It’s not often I have the pleasure of being able to laugh at this mess that requires us to fight for access at Cape Hatteras National Seashore Recreational Area; not often at all. But once in a while the opportunity does arrive and I had such a moment this last weekend.
I was talking to a friend about access and the need to get the word out about our fight and how we are being severely wronged by the NPS. And as we continued our discussion we began to relate the nightmare of this fight and the toll it takes on us all.
As simple, yet sad as it is, I was bemused to discover that I wasn’t the only one waking up at 2am night after night trying to beat this thing. Yes I laughed. So I propose that we should file for a government grant to study this new sleeping disorder, “access insomnia”.
What’s really sad is that at this point in time, with the number of access fights that NPS has started around this nation, this disorder currently affects many thousands of taxpaying citizens of this country.
What’s been keeping me up at night lately was a great blog post by Irene Nolan, published on 2/18/11, about the need for an environmental impact study, to study the environmental impact, of the NPS Final environmental impact statement (FEIS). Yes, you read that correctly. The article can be found here:
This new study is to among other things, assess the impact of the proposed “improvements” found in the NPS preferred alternative F published in the FEIS.
Part of the so called “improvements” proposed in ALT F include parking areas and walk-over’s to allow pedestrian access to the proposed “vehicle free areas” (VFAs).
The VFAs are areas that would be limited to pedestrian use only and will permanently close huge sections of the Islands beaches to all ORV access in spite of the fact that these areas have, since before the existence of the Seashore, been reached primarily by ORV. This action by NPS also ignores Executive Order 11989 which qualifies reasoning for terminating ORV access with the onus upon NPS to show that proposed or continued access either” has caused or will cause considerable adverse effects” to the resource. As I’ve pointed out many times before, this is something that NPS cannot do.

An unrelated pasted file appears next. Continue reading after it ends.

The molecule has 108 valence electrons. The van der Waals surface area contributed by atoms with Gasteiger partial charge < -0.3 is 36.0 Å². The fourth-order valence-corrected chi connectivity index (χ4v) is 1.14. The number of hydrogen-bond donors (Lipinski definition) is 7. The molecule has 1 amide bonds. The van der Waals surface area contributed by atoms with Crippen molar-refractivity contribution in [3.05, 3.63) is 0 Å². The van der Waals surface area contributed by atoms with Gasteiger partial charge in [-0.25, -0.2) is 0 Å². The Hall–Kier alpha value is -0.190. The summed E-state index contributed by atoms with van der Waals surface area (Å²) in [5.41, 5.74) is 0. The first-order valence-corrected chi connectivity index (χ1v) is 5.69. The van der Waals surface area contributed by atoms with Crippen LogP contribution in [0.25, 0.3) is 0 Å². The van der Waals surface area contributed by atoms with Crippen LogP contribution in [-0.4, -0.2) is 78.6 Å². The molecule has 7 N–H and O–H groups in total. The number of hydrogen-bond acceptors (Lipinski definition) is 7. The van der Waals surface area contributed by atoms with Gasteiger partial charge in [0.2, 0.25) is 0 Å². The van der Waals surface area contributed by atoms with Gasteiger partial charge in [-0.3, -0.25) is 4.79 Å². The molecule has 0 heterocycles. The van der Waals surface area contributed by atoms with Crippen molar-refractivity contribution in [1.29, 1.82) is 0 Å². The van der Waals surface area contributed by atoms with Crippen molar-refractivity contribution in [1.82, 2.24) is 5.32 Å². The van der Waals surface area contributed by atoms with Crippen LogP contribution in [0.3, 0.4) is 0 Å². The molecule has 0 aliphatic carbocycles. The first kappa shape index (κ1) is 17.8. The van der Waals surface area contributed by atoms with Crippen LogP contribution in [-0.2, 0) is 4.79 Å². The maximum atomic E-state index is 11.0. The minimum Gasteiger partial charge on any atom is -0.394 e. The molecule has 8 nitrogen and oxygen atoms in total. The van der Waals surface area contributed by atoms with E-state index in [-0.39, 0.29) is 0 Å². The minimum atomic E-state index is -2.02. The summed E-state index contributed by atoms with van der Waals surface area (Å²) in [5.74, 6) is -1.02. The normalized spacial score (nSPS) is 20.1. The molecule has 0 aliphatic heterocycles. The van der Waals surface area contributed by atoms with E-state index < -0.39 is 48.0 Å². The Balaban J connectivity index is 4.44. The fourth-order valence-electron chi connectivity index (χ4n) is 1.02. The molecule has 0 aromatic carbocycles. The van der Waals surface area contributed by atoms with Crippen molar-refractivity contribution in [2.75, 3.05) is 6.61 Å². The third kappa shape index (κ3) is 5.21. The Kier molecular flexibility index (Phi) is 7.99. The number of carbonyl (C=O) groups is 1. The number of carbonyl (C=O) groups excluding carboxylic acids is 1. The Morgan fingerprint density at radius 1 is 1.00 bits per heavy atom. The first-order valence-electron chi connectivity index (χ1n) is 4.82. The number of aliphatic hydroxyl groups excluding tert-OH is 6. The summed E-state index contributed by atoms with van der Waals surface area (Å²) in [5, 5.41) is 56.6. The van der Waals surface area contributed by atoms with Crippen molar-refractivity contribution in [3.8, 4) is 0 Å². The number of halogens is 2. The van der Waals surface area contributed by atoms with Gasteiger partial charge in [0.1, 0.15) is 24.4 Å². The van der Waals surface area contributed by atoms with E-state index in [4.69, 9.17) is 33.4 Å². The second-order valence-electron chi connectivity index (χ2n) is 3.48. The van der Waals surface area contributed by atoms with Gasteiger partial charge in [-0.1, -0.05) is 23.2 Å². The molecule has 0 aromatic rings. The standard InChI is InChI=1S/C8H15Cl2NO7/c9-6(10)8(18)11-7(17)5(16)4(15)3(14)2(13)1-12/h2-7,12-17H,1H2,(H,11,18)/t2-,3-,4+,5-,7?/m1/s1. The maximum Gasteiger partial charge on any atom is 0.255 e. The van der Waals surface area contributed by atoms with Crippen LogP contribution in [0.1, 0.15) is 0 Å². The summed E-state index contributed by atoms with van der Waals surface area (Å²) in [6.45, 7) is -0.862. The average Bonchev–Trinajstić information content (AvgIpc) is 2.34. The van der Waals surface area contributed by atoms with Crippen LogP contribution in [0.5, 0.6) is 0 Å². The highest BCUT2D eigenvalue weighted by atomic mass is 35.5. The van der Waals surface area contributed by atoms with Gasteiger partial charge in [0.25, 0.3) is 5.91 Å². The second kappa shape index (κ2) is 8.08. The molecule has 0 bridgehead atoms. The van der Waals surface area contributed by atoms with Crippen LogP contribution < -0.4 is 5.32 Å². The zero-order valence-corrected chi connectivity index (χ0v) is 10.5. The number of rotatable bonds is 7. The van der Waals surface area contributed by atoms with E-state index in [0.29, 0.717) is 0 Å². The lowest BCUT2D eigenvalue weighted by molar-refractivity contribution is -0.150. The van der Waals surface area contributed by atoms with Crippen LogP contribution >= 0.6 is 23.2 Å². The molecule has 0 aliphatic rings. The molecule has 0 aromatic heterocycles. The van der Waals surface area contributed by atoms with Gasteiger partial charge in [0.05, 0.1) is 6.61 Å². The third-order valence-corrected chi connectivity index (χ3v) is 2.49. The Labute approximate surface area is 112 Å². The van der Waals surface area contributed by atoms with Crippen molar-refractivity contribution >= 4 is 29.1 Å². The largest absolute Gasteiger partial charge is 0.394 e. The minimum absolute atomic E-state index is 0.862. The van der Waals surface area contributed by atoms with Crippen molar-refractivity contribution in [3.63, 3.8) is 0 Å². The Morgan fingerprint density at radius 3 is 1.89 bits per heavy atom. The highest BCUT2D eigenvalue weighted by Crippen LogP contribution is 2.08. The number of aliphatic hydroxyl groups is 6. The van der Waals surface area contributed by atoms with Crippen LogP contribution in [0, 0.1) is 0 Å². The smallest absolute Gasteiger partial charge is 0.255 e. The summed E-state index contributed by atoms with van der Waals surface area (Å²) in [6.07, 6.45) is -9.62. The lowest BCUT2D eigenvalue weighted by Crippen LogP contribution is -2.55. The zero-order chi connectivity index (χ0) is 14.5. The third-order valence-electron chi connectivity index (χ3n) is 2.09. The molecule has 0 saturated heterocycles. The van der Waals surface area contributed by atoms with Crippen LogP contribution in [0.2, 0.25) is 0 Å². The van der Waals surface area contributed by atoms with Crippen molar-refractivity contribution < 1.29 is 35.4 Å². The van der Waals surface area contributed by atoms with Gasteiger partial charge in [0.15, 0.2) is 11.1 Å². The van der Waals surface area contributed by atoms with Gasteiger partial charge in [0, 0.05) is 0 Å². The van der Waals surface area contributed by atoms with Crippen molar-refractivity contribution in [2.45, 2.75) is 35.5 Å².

It’s important to note that during the regular, or what used to be regular management of the Seashore, several VFAs exist for either a significant portion of the year and one, the largest of them all, the northern 13 miles of Hatteras Island, remains ORV free for all four seasons as it has for many years now.
The standard VFA that has been in place seasonally are the closures of the beaches in front of the villages on Hatteras Island. These are put in place to accommodate the persons who can manage to access the beaches from the villages on foot and choose to do so. This can be a bit tricky as there are no public walkways and the like to provide access so that anyone choosing this mode and location for egress risks the ire of property owners. These closures are billed by NPS as “safety closures” and typically run from about Memorial Day to Labor Day
The exception is Hatteras village which because of the threat of a lawsuit from a non-resident home owner, NPS no longer opens in the winter. Buxton Beach also remains closed year round.
Perhaps the most famous, irksome, and often seen VFA on the Seashore is the miles of beach between beach access Ramp 43 and north to Buxton. It’s been there for years and day after day, that entire beach goes almost entirely unused in spite of nearby parking.
Obviously, NPS wants a lot more unused and inaccessible beach on top of the vast areas they propose to close permanently to all access. And between those permanent closures, seasonal “resource” closures and VFAs, ORV access to this Recreational Area will be severely limited for the majority of the year.
When I look at the FEIS these days, the NPS “AGENDA” becomes even more apparent. And what we’ve been saying about that agenda, that it’s not just a plan to remove ORVs from the Seashore, but pedestrians as well, rings true.
Of course NPS offers a convoluted premise for these VFAs which include visitor safety, minimizing visitor conflict, and the preservation of what is referred to as “sightscapes”, all of which are in fact, NPS mandates. While certainly safety issues and user conflicts do arise from time to time there is a lack of remarkable record of either.